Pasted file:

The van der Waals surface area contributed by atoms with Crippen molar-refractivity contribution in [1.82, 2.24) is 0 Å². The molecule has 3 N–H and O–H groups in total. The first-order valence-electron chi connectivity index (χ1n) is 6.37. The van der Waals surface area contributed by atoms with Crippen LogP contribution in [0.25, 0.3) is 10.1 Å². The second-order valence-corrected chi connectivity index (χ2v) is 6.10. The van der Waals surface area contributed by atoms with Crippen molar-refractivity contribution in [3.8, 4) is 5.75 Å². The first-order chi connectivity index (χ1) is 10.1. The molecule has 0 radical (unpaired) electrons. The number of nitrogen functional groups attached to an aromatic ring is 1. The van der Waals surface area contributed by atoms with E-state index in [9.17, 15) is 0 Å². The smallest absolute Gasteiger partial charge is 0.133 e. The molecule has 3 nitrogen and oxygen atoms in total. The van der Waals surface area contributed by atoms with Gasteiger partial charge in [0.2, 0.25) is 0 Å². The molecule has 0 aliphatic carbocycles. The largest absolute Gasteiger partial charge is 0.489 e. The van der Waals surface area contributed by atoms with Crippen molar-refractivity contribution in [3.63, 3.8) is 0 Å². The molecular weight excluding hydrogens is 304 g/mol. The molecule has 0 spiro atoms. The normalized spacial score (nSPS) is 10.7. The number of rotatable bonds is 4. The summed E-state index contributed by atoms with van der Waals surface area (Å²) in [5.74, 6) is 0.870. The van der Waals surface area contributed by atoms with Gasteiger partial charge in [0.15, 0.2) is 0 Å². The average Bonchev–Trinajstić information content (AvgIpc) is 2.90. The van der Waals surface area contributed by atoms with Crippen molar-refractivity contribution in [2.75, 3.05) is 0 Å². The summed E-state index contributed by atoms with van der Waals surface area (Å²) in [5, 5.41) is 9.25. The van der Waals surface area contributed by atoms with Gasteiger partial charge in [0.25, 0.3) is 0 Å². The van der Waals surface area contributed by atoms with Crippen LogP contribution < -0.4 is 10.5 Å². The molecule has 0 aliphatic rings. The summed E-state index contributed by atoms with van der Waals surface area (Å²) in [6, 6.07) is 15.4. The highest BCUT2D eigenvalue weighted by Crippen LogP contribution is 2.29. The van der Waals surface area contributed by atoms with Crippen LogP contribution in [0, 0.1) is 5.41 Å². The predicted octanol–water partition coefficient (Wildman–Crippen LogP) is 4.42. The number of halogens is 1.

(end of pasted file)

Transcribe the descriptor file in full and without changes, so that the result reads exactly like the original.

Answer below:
The van der Waals surface area contributed by atoms with Crippen molar-refractivity contribution in [1.82, 2.24) is 0 Å². The molecule has 3 N–H and O–H groups in total. The first-order valence-electron chi connectivity index (χ1n) is 6.37. The van der Waals surface area contributed by atoms with Crippen LogP contribution in [0.25, 0.3) is 10.1 Å². The second-order valence-corrected chi connectivity index (χ2v) is 6.10. The van der Waals surface area contributed by atoms with Crippen molar-refractivity contribution in [3.8, 4) is 5.75 Å². The first-order chi connectivity index (χ1) is 10.1. The molecule has 0 radical (unpaired) electrons. The number of nitrogen functional groups attached to an aromatic ring is 1. The van der Waals surface area contributed by atoms with E-state index in [9.17, 15) is 0 Å². The smallest absolute Gasteiger partial charge is 0.133 e. The molecule has 3 nitrogen and oxygen atoms in total. The van der Waals surface area contributed by atoms with Gasteiger partial charge in [0.2, 0.25) is 0 Å². The molecule has 0 aliphatic carbocycles. The largest absolute Gasteiger partial charge is 0.489 e. The van der Waals surface area contributed by atoms with Crippen molar-refractivity contribution in [3.63, 3.8) is 0 Å². The molecular weight excluding hydrogens is 304 g/mol. The molecule has 0 spiro atoms. The normalized spacial score (nSPS) is 10.7. The number of rotatable bonds is 4. The summed E-state index contributed by atoms with van der Waals surface area (Å²) in [5.74, 6) is 0.870. The van der Waals surface area contributed by atoms with Gasteiger partial charge in [0.15, 0.2) is 0 Å². The average Bonchev–Trinajstić information content (AvgIpc) is 2.90. The van der Waals surface area contributed by atoms with Crippen molar-refractivity contribution in [2.75, 3.05) is 0 Å². The summed E-state index contributed by atoms with van der Waals surface area (Å²) in [5, 5.41) is 9.25. The van der Waals surface area contributed by atoms with Gasteiger partial charge in [0.25, 0.3) is 0 Å². The van der Waals surface area contributed by atoms with Crippen LogP contribution < -0.4 is 10.5 Å². The molecule has 0 aliphatic rings. The summed E-state index contributed by atoms with van der Waals surface area (Å²) in [6, 6.07) is 15.4. The highest BCUT2D eigenvalue weighted by Crippen LogP contribution is 2.29. The van der Waals surface area contributed by atoms with Crippen LogP contribution in [0, 0.1) is 5.41 Å². The predicted octanol–water partition coefficient (Wildman–Crippen LogP) is 4.42. The number of halogens is 1.